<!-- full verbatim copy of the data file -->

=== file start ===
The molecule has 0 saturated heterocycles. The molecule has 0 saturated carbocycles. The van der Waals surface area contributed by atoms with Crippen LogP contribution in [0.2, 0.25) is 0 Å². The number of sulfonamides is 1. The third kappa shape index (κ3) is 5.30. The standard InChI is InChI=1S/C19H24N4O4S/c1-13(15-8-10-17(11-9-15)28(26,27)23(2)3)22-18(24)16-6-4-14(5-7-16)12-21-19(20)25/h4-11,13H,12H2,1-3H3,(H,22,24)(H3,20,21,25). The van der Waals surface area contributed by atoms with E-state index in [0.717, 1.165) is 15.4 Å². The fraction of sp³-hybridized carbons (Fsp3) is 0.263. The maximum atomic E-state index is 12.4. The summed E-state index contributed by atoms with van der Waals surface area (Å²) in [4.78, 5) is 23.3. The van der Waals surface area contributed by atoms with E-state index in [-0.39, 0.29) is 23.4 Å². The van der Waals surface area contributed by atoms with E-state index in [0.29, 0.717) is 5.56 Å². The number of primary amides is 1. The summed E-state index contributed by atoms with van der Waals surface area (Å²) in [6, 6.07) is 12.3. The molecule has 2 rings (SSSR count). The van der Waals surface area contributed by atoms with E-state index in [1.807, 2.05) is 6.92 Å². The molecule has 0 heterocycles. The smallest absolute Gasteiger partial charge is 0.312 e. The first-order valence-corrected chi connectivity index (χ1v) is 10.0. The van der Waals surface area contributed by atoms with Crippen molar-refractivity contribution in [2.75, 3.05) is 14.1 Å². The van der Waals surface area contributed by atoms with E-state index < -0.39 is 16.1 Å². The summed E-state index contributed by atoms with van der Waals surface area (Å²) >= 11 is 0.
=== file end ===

The molecule has 0 saturated heterocycles. The molecule has 0 saturated carbocycles. The van der Waals surface area contributed by atoms with Crippen LogP contribution in [0.2, 0.25) is 0 Å². The number of sulfonamides is 1. The third kappa shape index (κ3) is 5.30. The standard InChI is InChI=1S/C19H24N4O4S/c1-13(15-8-10-17(11-9-15)28(26,27)23(2)3)22-18(24)16-6-4-14(5-7-16)12-21-19(20)25/h4-11,13H,12H2,1-3H3,(H,22,24)(H3,20,21,25). The van der Waals surface area contributed by atoms with E-state index in [0.717, 1.165) is 15.4 Å². The fraction of sp³-hybridized carbons (Fsp3) is 0.263. The maximum atomic E-state index is 12.4. The summed E-state index contributed by atoms with van der Waals surface area (Å²) in [4.78, 5) is 23.3. The van der Waals surface area contributed by atoms with E-state index in [-0.39, 0.29) is 23.4 Å². The van der Waals surface area contributed by atoms with E-state index in [0.29, 0.717) is 5.56 Å². The number of primary amides is 1. The summed E-state index contributed by atoms with van der Waals surface area (Å²) in [6, 6.07) is 12.3. The molecule has 2 rings (SSSR count). The van der Waals surface area contributed by atoms with E-state index in [1.807, 2.05) is 6.92 Å². The molecule has 0 heterocycles. The smallest absolute Gasteiger partial charge is 0.312 e. The first-order valence-corrected chi connectivity index (χ1v) is 10.0. The van der Waals surface area contributed by atoms with Crippen molar-refractivity contribution in [2.75, 3.05) is 14.1 Å². The van der Waals surface area contributed by atoms with E-state index < -0.39 is 16.1 Å². The summed E-state index contributed by atoms with van der Waals surface area (Å²) >= 11 is 0.